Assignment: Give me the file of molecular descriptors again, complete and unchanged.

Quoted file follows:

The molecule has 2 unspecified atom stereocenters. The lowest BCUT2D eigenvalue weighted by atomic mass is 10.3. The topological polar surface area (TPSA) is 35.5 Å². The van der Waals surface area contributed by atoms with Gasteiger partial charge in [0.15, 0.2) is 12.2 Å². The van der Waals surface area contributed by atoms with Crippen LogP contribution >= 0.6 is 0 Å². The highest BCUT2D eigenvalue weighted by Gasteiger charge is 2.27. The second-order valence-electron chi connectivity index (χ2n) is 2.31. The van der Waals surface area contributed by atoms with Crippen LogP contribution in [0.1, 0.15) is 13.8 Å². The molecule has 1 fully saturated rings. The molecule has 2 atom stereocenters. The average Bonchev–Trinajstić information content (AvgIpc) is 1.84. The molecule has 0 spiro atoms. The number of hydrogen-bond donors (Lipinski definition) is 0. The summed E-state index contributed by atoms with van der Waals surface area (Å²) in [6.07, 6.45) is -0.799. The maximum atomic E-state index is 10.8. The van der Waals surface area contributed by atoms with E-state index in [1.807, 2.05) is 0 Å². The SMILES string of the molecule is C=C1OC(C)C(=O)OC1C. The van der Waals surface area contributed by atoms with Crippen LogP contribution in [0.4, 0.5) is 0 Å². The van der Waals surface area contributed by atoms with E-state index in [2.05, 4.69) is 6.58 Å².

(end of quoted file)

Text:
The molecule has 2 unspecified atom stereocenters. The lowest BCUT2D eigenvalue weighted by atomic mass is 10.3. The topological polar surface area (TPSA) is 35.5 Å². The van der Waals surface area contributed by atoms with Gasteiger partial charge in [0.15, 0.2) is 12.2 Å². The van der Waals surface area contributed by atoms with Crippen LogP contribution >= 0.6 is 0 Å². The highest BCUT2D eigenvalue weighted by Gasteiger charge is 2.27. The second-order valence-electron chi connectivity index (χ2n) is 2.31. The van der Waals surface area contributed by atoms with Crippen LogP contribution in [0.1, 0.15) is 13.8 Å². The molecule has 1 fully saturated rings. The molecule has 2 atom stereocenters. The average Bonchev–Trinajstić information content (AvgIpc) is 1.84. The molecule has 0 spiro atoms. The number of hydrogen-bond donors (Lipinski definition) is 0. The summed E-state index contributed by atoms with van der Waals surface area (Å²) in [6.07, 6.45) is -0.799. The maximum atomic E-state index is 10.8. The van der Waals surface area contributed by atoms with E-state index in [1.807, 2.05) is 0 Å². The SMILES string of the molecule is C=C1OC(C)C(=O)OC1C. The van der Waals surface area contributed by atoms with Crippen LogP contribution in [0.4, 0.5) is 0 Å². The van der Waals surface area contributed by atoms with E-state index in [2.05, 4.69) is 6.58 Å².